Motion for Reconsideration regarding the Magistrate Judge’s original Report and
Recommendation. Said appeal addresses the same issues set forth in Petitioner’s objections and
will therefore be rendered moot by this order.
A party who files timely objections to a magistrate judge’s report and recommendation is
entitled to a de novo determination of those findings to which the party specifically objects. 28
U.S.C. § 636(b)(1)(C); Fed. R. Civ. P. 72(b)(2)-(3). “Frivolous, conclusive, or general
objections need not be considered by the district court.” Nettles v. Wainwright, 677 F.2d 404,
410 n.8 (5th Cir. 1982) (en banc), overruled on other grounds by Douglass v. United Servs. Auto.
Ass’n, 79 F.3d 1415 (5th Cir. 1996) (en banc).
The court has reviewed the Report and Recommendation de novo and finds that
Petitioner’s objections are without merit. In fact, Petitioner’s objections are simply a rehash of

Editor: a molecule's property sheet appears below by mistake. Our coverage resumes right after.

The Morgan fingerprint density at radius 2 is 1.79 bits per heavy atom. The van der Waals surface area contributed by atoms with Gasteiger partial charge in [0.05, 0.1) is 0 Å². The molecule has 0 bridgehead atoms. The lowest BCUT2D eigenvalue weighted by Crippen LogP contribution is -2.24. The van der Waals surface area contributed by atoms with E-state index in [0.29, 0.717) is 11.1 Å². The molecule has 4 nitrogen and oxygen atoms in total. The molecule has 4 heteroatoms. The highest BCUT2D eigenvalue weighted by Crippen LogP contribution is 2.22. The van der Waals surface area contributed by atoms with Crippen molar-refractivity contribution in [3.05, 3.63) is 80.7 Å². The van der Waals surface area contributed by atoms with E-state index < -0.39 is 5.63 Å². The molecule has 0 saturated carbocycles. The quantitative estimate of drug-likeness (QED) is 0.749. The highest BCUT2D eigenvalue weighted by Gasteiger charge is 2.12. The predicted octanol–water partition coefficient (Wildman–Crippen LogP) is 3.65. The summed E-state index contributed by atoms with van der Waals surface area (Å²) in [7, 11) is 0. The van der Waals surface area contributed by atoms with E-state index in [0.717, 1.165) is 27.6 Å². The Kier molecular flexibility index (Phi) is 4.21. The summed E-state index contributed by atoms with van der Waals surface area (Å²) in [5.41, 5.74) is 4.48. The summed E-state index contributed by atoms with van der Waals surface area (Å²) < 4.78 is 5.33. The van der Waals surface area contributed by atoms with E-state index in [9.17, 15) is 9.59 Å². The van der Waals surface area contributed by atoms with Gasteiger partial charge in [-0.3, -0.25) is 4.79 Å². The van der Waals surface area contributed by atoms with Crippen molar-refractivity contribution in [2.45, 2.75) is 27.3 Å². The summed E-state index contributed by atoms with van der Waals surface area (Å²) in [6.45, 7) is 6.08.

the arguments he made in response to the State’s motion to dismiss; to wit: (1) that the statute of
limitations for filing his federal habeas petition did not begin to run when his state court
conviction became final but instead when his second motion for post-conviction relief was
denied by the state court, and (2) that the statute did not begin to run as long as Petitioner
continued to discover or compile additional evidence to underpin the factual predicate offered in
support of his claim for habeas relief, even if the factual predicate and claim based thereon had
been well known to Petitioner previously.
The instant petition was filed pursuant to 28 U.S.C. § 2254. Title 28 U.S.C. § 2244(d)(1)
provides in pertinent part that the one-year statute of limitations for a claim under Section 2254
begins to run “from the latest of (A) the date on which the judgment became final by the